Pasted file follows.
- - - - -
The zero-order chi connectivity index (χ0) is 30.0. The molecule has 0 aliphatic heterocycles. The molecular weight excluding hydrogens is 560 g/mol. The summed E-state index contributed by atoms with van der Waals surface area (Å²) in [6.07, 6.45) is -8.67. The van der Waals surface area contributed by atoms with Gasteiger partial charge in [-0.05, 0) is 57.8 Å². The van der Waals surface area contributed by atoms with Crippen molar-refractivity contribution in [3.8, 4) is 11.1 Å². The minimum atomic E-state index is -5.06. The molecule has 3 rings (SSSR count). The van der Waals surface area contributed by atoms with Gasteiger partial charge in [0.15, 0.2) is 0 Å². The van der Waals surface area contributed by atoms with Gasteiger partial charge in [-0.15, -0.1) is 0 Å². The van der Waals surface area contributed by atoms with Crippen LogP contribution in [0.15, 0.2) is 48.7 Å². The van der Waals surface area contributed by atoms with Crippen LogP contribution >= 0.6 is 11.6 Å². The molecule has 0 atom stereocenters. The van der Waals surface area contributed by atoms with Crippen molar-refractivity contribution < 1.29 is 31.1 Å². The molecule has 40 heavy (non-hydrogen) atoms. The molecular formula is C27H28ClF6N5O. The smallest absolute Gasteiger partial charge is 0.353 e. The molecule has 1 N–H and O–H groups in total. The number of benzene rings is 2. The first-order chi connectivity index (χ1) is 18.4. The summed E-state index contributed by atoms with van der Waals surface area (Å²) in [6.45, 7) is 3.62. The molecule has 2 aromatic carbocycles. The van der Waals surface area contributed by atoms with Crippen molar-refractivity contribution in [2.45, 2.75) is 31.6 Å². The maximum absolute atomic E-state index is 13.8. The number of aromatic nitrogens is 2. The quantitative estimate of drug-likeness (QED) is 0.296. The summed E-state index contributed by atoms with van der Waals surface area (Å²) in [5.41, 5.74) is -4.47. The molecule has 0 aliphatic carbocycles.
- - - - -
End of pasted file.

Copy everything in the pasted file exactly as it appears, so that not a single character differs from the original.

The zero-order chi connectivity index (χ0) is 30.0. The molecule has 0 aliphatic heterocycles. The molecular weight excluding hydrogens is 560 g/mol. The summed E-state index contributed by atoms with van der Waals surface area (Å²) in [6.07, 6.45) is -8.67. The van der Waals surface area contributed by atoms with Gasteiger partial charge in [-0.05, 0) is 57.8 Å². The van der Waals surface area contributed by atoms with Crippen molar-refractivity contribution in [3.8, 4) is 11.1 Å². The minimum atomic E-state index is -5.06. The molecule has 3 rings (SSSR count). The van der Waals surface area contributed by atoms with Gasteiger partial charge in [0.15, 0.2) is 0 Å². The van der Waals surface area contributed by atoms with Gasteiger partial charge in [-0.15, -0.1) is 0 Å². The van der Waals surface area contributed by atoms with Crippen LogP contribution in [0.15, 0.2) is 48.7 Å². The van der Waals surface area contributed by atoms with Crippen LogP contribution >= 0.6 is 11.6 Å². The molecule has 0 atom stereocenters. The van der Waals surface area contributed by atoms with Crippen molar-refractivity contribution < 1.29 is 31.1 Å². The molecule has 40 heavy (non-hydrogen) atoms. The molecular formula is C27H28ClF6N5O. The smallest absolute Gasteiger partial charge is 0.353 e. The molecule has 1 N–H and O–H groups in total. The number of benzene rings is 2. The first-order chi connectivity index (χ1) is 18.4. The summed E-state index contributed by atoms with van der Waals surface area (Å²) in [6.45, 7) is 3.62. The molecule has 2 aromatic carbocycles. The van der Waals surface area contributed by atoms with Crippen molar-refractivity contribution in [2.45, 2.75) is 31.6 Å². The maximum absolute atomic E-state index is 13.8. The number of aromatic nitrogens is 2. The quantitative estimate of drug-likeness (QED) is 0.296. The summed E-state index contributed by atoms with van der Waals surface area (Å²) in [5.41, 5.74) is -4.47. The molecule has 0 aliphatic carbocycles.